This fine Belgian car was captioned as ‘A Luxurious Landaulet’. It had just been supplied to a customer in Scotland.
The Métallurgique company started in 1860 as manufacturers of railway locomotives and rolling stock. They moved into making cars in 1901 and first exhibited at the Paris Salon in that year. Because all their three factories were geared to heavy engineering and thus unsuitable, new premises were built in Marchienne-au-Pont in the western part of the French-speaking industrial city of Charleroi.
The first cars were voiturettes, and few were made until Ernst Lehmann was recruited from Daimler in Germany in 1903. He set about designing an all-new range, introduced in 1905, that resembled the cars of his former employers.
The cars had pressed-steel chassis, live rear axle, shaft drive, high-tension ignition and the option of dynamo-powered electric lighting. They built a reputation for Métallurgique as a maker of some of the best sporting cars in Europe, most notably in the medium- to large-capacity 4-cylinder class. In 1907 there were seven models in the range, from a 2,798cc 16/20 h.p. to a 9,890cc 60/80 h.p. The company never made a 6-cylinder car.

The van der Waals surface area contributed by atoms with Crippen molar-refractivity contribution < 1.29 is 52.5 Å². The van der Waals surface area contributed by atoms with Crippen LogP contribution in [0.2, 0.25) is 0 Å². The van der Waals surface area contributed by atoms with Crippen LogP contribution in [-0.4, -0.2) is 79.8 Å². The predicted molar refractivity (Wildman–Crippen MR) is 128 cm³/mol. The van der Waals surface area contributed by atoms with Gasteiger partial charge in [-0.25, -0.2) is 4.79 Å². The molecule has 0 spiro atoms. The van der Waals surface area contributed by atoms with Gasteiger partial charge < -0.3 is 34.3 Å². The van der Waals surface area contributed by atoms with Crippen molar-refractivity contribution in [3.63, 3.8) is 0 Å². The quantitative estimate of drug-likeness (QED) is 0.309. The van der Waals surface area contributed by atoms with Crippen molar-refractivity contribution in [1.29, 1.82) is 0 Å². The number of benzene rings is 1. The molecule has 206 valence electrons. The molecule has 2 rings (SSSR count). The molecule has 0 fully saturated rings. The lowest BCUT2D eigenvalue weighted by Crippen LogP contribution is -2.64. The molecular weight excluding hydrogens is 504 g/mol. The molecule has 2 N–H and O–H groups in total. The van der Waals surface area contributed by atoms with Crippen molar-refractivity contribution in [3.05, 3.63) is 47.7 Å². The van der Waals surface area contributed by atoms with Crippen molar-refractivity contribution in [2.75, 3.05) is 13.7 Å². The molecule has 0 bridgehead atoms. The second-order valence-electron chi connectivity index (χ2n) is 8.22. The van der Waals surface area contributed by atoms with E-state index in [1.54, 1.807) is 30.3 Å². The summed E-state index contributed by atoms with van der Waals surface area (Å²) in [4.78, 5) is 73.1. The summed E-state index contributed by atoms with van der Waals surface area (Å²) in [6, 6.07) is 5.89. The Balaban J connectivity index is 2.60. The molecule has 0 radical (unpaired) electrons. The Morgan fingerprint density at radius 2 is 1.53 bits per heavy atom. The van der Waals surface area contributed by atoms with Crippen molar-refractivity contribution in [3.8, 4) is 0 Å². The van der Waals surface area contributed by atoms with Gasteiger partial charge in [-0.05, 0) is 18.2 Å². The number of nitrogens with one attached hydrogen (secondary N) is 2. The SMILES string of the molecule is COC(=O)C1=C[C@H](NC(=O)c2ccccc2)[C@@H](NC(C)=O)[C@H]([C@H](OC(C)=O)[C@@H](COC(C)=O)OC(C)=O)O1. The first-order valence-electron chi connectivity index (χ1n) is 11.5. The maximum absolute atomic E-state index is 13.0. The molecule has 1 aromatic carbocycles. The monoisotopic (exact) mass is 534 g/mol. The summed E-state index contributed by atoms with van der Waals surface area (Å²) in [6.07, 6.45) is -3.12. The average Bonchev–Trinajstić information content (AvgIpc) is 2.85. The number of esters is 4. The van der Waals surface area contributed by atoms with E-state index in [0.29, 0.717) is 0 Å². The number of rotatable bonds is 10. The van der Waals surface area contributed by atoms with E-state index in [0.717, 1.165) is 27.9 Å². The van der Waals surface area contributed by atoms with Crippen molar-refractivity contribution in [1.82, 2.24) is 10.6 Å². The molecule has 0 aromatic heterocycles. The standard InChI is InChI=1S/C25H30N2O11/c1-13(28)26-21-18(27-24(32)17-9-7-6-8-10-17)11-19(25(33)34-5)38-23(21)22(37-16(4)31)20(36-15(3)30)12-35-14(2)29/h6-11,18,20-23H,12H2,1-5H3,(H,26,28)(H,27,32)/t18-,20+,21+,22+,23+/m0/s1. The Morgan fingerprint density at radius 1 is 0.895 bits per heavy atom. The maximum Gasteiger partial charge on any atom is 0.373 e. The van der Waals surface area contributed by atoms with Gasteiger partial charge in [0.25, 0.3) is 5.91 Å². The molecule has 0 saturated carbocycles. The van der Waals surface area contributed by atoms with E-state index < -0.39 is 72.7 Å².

The first monobloc engines arrived in 1908, and all engines had an unconventional feature: a désaxé crankshaft, offset from the centre-line of the cylinders. This was claimed to reduce friction and give a better-balanced engine.
Métallurgique were among the first companies to introduce a vee-shaped radiator, which came with the 1907 models and can be seen in our Snapshot.
The cars were also made from 1909 under licence by Bergmann in Berlin and sold as Bergmann-Métallurgique.
For 1908 the range was joined by a 40 h.p., a smaller version of the 60/80, and the 5-litre 26 h.p. that we show here. Most cars were bodied by Vanden Plas – unsurprising considering the Belgian origins of both companies.
In 1927 the company was taken over by Minerva-Imperia and ceased to exist.
Picture courtesy of the Richard Roberts Archive